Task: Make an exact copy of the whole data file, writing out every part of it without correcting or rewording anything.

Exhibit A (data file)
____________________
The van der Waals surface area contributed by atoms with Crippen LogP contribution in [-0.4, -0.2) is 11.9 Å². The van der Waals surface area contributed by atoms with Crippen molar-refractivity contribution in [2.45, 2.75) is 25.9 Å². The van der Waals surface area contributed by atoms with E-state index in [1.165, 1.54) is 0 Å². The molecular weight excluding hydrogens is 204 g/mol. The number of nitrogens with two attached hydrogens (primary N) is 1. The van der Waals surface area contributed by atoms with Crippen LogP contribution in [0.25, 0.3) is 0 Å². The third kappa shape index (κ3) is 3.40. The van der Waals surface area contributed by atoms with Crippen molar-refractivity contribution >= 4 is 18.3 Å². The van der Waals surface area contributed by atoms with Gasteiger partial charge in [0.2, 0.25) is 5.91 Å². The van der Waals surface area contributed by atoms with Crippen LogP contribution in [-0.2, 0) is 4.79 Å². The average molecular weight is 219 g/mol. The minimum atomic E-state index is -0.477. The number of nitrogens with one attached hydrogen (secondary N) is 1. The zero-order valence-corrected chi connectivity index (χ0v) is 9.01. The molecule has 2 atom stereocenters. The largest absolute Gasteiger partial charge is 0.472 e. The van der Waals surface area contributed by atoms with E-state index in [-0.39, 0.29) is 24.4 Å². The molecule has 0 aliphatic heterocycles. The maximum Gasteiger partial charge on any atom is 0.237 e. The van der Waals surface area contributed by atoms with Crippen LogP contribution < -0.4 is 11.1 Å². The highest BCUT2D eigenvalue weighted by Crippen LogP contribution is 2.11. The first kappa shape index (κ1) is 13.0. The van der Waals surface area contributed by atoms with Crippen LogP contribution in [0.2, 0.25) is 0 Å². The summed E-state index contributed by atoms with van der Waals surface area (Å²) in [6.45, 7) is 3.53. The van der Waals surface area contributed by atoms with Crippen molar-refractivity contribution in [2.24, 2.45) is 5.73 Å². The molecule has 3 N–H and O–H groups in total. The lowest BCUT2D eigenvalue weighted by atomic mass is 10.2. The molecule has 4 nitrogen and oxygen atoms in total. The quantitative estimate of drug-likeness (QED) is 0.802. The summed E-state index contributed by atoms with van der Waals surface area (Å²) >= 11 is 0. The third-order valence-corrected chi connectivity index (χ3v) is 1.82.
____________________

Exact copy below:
The van der Waals surface area contributed by atoms with Crippen LogP contribution in [-0.4, -0.2) is 11.9 Å². The van der Waals surface area contributed by atoms with Crippen molar-refractivity contribution in [2.45, 2.75) is 25.9 Å². The van der Waals surface area contributed by atoms with E-state index in [1.165, 1.54) is 0 Å². The molecular weight excluding hydrogens is 204 g/mol. The number of nitrogens with two attached hydrogens (primary N) is 1. The van der Waals surface area contributed by atoms with Crippen LogP contribution in [0.25, 0.3) is 0 Å². The third kappa shape index (κ3) is 3.40. The van der Waals surface area contributed by atoms with Crippen molar-refractivity contribution >= 4 is 18.3 Å². The van der Waals surface area contributed by atoms with Gasteiger partial charge in [0.2, 0.25) is 5.91 Å². The van der Waals surface area contributed by atoms with Crippen LogP contribution in [-0.2, 0) is 4.79 Å². The average molecular weight is 219 g/mol. The minimum atomic E-state index is -0.477. The number of nitrogens with one attached hydrogen (secondary N) is 1. The zero-order valence-corrected chi connectivity index (χ0v) is 9.01. The molecule has 2 atom stereocenters. The largest absolute Gasteiger partial charge is 0.472 e. The van der Waals surface area contributed by atoms with E-state index in [-0.39, 0.29) is 24.4 Å². The molecule has 0 aliphatic heterocycles. The maximum Gasteiger partial charge on any atom is 0.237 e. The van der Waals surface area contributed by atoms with Crippen LogP contribution < -0.4 is 11.1 Å². The highest BCUT2D eigenvalue weighted by Crippen LogP contribution is 2.11. The first kappa shape index (κ1) is 13.0. The van der Waals surface area contributed by atoms with Crippen LogP contribution in [0.2, 0.25) is 0 Å². The summed E-state index contributed by atoms with van der Waals surface area (Å²) in [6.45, 7) is 3.53. The van der Waals surface area contributed by atoms with Crippen molar-refractivity contribution in [2.24, 2.45) is 5.73 Å². The molecule has 3 N–H and O–H groups in total. The lowest BCUT2D eigenvalue weighted by atomic mass is 10.2. The molecule has 4 nitrogen and oxygen atoms in total. The quantitative estimate of drug-likeness (QED) is 0.802. The summed E-state index contributed by atoms with van der Waals surface area (Å²) >= 11 is 0. The third-order valence-corrected chi connectivity index (χ3v) is 1.82.